In a recent discussion with a practice administrator, I discovered a pretty important misconception about what should really be included in a proper HIPAA Risk Analysis. Not that the administrator was doing anything wrong but the understanding of what is a Risk Analysis was missing some very important parts.
The HIPAA Security Rule requires CEs and BAs:
Conduct an accurate and thorough assessment of the potential risks and vulnerabilities to the confidentiality, integrity, and availability of electronic protected health information held by the [organization]
According to Leon Rodriguez, head of the Office for Civil Rights (OCR), when asked what OCR is looking for in an audit he said
The single biggest and most common compliance weakness is the lack of a timely and thorough risk analysis.
There are several publications that provide guidance on a proper Risk Analysis from HHS and OCR. I find the links below very helpful. They do reference some more detailed and complex guidelines published by NIST, also.
- OCR Guidance on Risk Analysis Requirements under the HIPAA Security Rule
- Basics of Risk Analysis and Risk Management
- Security Standards: Implementation for the Small Provider
This article is an attempt to summarize that information into some simple definitions and bullet lists. Hopefully, this will make it a bit easier to see what a proper Risk Analysis involves without having to read all those documents plus some.
Here are a few terms used in a Risk Analysis discussion that you should know
Threats – Define circumstances or events with the potential to cause problems for your business. Include human, natural and environmental threats. Think of everything from power failures and floods or fire to burglary or employee sabotage or accidents to hard drive failures on your computers. What if the country is attacked again or terrorists (foreign or domestic) attack your area; that is a potential threat in the world today. What if you come in to work and your server is off and won’t turn on or start up at all?
Vulnerability – Define the weaknesses in your facilities, policies or information systems that could be exploited if a threat actually occurs. Group them into technical and non-technical categories. Non-technical could be things like ineffective or non-existent policies, procedures or guidelines. Technical might include holes in the information systems security or improperly implemented systems.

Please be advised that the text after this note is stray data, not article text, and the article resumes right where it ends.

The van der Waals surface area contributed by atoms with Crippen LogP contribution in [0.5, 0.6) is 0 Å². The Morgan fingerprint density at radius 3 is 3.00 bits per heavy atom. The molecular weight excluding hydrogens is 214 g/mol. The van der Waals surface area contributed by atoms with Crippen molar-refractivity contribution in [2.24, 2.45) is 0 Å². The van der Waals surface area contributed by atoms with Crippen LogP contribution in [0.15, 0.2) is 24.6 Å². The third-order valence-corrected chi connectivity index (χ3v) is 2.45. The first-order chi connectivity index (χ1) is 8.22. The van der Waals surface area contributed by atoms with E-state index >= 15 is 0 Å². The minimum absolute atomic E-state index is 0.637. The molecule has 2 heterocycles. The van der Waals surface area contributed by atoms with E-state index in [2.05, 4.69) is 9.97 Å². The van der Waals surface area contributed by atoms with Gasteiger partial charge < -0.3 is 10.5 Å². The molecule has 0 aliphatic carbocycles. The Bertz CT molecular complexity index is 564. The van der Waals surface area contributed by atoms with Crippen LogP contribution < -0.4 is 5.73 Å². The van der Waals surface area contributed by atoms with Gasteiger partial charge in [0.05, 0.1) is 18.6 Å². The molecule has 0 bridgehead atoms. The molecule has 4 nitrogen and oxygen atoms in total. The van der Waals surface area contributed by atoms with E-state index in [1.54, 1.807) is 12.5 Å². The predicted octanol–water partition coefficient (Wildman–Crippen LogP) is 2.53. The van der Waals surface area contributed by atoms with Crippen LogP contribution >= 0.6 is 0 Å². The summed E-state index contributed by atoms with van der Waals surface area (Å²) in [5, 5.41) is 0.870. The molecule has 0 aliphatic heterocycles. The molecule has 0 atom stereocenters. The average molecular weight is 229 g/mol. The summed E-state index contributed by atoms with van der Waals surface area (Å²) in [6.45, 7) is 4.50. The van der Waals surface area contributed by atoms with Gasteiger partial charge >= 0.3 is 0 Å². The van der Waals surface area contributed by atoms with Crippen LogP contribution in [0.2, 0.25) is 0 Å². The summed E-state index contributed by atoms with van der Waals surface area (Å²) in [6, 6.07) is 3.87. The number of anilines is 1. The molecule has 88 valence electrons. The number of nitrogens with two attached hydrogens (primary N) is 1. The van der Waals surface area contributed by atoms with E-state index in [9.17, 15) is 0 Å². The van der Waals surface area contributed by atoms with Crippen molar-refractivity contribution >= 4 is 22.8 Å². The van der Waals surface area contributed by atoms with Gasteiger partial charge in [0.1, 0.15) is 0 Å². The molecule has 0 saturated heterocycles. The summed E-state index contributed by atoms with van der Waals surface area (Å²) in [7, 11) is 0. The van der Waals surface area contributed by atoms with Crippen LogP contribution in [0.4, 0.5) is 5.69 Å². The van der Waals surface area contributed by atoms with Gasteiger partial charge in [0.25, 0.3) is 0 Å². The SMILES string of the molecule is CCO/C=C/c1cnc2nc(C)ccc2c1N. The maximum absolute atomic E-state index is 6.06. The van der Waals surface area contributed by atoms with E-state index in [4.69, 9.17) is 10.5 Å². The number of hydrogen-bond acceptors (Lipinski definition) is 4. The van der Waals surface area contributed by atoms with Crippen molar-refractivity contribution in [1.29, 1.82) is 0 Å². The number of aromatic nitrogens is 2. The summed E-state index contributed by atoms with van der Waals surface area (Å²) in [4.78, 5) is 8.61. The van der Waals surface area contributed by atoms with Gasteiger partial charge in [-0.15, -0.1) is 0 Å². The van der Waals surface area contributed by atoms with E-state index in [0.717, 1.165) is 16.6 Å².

Impact – Define how bad it would be if those things (mentioned above) did happen. Would it be a pain but just a bump in the road, or would it be devastating harm to your business. Would it damage your reputation or your equipment or your ability to treat patients?
Likelihood – Now you define how likely this is to occur and cause the impact or harm you have assessed previously.
Risk – The combination of information determined above. A very high risk item (vulnerability) would be one the is almost certain to occur (likelihood) and cause serious harm (impact) to your business. You can assign numeric values (or ranges) to define risk ratings or letter rating or simply very low to very high ratings.
- Controls – Safeguards that could be administrative, physical or technical that are put in place to control risk.
Each HIPAA Risk Analysis should contain certain elements of documentation.
To prevent this article from becoming more overwhelming, the details of the documentation can be found in our HIPAA Glossary. When you are ready for the list of elements in your Risk Analysis read this article.
Once a Risk Analysis is completed the process becomes Risk Mitigation and Management.
This list was also broken out under another article to help make things easier to absorb in small bites of information. See the explanation of Risk Mitigation and Management plans in this article.
A complete and thorough Risk Analysis (including a project plan for your compliance requirements).
There seem to be many people who believe a Risk Analysis is a checklist of questions that you answer in a spreadsheet and you are done. As you can see, there is a good deal more to the Risk Analysis recommended for HIPAA than a simple list of questions. Detailed analysis, documentation and research are required to complete the Risk Analysis as intended by the Security Rule.
One of the driving forces behind our partnership with ComplyAssistant was the search I started immediately after realizing BAs are required to do a Risk Analysis now. There is too much documentation, project management and specifics to be addressed for me to feel comfortable managing everything in a hodgepodge of documents and spreadsheets. It is almost like doing accounting and payroll today without any Quickbooks, Quicken or whatever your software choice may be. Very few people attempt to run a business today without proper accounting software. Compliance seems to be the same way now.
Complete your Risk Analysis properly and soon.